We already knew birds can count, but what about plants? Is this idea so surrealist? No, it isn’t because research says the carnivorous plant with a suggestive name, Venus Flytrap (also referred to ‘Dionaea muscipula’), snaps its jaws shut only when the tiny hairs on the surface of the trapping structure formed by two lobes have been stimulated twice within a 20-second window. An additional stimulation primes the trap for digestion. Five stimulations trigger the production of digestive enzymes – and more additional hairs’ stimulations mean more enzymes.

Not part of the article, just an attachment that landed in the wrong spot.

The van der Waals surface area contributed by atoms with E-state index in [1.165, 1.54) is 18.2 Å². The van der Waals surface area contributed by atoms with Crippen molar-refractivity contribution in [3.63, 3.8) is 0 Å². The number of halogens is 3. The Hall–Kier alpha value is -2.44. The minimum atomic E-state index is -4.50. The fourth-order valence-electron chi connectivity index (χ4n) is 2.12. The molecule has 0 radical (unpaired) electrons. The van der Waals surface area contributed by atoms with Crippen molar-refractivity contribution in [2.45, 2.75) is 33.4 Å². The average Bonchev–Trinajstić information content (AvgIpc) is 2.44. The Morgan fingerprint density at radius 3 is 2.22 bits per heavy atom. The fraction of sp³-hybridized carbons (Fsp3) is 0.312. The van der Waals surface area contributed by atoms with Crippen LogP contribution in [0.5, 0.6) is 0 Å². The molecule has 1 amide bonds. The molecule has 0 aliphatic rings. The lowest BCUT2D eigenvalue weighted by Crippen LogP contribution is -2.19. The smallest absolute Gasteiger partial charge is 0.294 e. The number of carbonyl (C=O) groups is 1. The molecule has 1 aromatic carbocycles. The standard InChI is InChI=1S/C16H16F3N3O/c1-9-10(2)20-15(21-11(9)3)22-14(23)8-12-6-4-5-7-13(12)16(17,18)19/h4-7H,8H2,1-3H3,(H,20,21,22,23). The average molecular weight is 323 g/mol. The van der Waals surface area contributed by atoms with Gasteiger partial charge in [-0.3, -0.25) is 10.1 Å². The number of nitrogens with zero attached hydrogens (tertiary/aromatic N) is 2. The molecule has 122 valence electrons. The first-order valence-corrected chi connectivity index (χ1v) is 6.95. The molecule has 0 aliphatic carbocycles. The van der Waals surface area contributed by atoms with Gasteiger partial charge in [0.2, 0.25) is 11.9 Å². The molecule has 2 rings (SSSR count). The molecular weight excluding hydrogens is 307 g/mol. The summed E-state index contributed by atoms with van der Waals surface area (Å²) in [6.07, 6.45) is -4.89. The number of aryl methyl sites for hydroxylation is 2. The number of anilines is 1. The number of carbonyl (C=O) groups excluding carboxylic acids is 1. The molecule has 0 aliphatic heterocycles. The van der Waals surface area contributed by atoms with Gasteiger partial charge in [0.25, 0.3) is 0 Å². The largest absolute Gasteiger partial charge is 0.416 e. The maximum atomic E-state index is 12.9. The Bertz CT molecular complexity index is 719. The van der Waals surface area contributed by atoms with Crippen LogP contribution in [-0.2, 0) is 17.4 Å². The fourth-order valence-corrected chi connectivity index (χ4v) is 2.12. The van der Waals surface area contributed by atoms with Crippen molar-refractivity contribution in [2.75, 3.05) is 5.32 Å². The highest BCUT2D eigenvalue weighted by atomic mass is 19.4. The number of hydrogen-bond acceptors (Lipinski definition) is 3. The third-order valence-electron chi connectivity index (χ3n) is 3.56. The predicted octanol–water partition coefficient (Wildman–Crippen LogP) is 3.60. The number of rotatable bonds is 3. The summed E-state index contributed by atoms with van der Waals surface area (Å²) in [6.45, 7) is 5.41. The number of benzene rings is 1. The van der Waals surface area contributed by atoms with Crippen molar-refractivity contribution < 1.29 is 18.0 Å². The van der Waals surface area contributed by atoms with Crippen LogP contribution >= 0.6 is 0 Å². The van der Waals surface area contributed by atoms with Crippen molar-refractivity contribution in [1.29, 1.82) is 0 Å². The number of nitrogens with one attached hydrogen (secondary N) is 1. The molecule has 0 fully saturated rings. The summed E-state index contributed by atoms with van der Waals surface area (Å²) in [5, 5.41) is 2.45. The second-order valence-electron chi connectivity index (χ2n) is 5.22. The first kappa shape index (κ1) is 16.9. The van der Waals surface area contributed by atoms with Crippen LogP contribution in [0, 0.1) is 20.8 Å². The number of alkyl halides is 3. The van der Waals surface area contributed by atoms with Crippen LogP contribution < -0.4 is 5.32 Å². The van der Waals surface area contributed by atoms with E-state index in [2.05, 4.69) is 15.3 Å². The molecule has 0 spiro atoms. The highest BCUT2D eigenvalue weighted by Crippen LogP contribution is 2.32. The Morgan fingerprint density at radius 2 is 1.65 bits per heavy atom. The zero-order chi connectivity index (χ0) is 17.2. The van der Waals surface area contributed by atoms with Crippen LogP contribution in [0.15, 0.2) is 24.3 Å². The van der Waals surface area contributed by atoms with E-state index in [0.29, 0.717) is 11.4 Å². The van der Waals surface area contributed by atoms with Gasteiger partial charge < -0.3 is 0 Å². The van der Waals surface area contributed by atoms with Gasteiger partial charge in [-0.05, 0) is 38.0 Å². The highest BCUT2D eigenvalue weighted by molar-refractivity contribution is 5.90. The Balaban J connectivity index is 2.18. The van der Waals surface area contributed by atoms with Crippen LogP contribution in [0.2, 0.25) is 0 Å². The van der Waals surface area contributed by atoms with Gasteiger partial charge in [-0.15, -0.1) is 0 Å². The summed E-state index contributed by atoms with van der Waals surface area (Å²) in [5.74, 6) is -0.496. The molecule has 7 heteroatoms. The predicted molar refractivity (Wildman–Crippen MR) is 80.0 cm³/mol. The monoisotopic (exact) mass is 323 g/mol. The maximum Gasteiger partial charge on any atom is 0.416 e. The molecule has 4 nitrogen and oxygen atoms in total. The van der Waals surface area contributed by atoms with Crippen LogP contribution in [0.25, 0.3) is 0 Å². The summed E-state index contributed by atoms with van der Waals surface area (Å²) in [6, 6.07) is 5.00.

But obviously it isn’t a question of math abilities, but rather a strategy to economize energy in an environment poor in nutrients. In fact, counting the number of pulses is important to the plant to figure out whether it is worthwhile to spend (or not) the energy needed to chomp its prey and digest it.
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